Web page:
Wednesday, August 26, 2009

Medieval Mystery Tour

Some time ago I received an email containing pictures of a medieval document. This happens quite frequently actually, and I will say right now that they are usually far less interesting to me than they are to their owners, who often seem to think that I can just pop them up on the screen and knock off a quick transcript and translation. Well, if it was that easy, there would be no real use for the Medieval Writing website. That is designed to allow you to spend many happy months working it out for yourself.
This particular example proved to be quite unique, in my limited experience. It was a confession of sins, evidently dating, by the handwriting, to the 16th century, in very proper clerical Latin, written as the author was approaching death with some apparent trepidation as he seemed to have many sins to confess, mostly relating to his own loss of faith, lack of devotion to his clerical duties and promulgation of false doctrines. Looks like a serious case of Reformation angst.
The most amazing thing about this document is that it was discovered rolled up and poked into a hole in a beam, then sealed over, in an old house. Now that seems a very odd thing to do with your last confession, unless you had no confessor, or none you could trust.
The owners of the house are on a long term quest to find out more of its history, and whether it had any relationship to the long vanished medieval friary that used to grace their fair town. Estate records, building history specialists and heritage bodies have all been queried, not to mention the standard printed historical sources. I am told the house has certain haunting activites, and a stone cockfighting pit under the bedroom floorboards. If there isn't a good historical mystery in there, there sure as hell has to be a good novel!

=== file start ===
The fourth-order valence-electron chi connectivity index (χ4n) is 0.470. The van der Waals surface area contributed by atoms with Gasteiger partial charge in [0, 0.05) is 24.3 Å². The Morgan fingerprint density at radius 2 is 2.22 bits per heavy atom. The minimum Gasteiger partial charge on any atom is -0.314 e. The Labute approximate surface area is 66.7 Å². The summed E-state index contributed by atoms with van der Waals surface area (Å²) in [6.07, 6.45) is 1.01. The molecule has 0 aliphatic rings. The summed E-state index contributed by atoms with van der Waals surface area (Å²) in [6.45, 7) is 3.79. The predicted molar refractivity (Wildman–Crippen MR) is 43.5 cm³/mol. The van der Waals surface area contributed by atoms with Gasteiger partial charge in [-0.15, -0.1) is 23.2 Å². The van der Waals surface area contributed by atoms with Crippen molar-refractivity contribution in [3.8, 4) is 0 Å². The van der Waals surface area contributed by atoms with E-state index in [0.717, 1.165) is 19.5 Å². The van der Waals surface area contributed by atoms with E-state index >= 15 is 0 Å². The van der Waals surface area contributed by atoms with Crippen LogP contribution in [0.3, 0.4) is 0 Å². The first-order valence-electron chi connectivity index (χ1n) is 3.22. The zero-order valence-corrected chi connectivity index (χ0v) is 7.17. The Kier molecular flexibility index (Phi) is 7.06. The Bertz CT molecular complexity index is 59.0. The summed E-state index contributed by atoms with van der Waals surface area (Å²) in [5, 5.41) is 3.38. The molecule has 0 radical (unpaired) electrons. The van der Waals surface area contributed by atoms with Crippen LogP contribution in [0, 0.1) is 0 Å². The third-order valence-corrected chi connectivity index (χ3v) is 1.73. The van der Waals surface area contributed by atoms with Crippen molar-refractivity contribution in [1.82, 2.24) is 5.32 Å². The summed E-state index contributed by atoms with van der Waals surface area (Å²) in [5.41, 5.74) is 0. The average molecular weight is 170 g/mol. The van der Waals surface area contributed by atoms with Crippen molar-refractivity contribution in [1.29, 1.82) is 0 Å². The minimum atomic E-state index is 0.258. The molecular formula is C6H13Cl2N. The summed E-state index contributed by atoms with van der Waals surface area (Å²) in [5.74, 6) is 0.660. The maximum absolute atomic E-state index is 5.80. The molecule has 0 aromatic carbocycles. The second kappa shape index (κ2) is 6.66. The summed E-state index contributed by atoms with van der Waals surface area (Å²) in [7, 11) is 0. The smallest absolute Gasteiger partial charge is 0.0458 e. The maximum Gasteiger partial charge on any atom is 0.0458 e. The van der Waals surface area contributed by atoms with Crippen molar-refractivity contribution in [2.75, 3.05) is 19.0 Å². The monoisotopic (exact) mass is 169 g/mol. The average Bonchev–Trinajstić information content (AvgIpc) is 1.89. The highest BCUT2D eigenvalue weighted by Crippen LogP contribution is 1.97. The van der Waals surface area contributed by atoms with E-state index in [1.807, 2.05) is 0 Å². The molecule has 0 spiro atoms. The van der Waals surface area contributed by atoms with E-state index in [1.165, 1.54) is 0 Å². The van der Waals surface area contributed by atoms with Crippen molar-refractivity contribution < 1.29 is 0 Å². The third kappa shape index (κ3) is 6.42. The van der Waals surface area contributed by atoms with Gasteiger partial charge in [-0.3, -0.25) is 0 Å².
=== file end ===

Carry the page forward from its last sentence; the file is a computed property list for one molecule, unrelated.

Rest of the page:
For a little peek at this document, click here. If you are an expert on confessions of the Reformation period, you may be able to tell us things we don't know.


Unknown said...

I have been enjoying your medieval writing website for several months now, and only just discovered this blog. First of all let me say thank you for the obviously extensive and meticulous work you've put into this resource. Second, I am particularly interested in this closeted confession. Do you have any additional images besides the ones posted on your site?

Dianne said...

The images of this particular document do not belong to me, but to the owners of the document. I would only be requesting permission for them to be reproduced if somebody was offering some specialised expertise.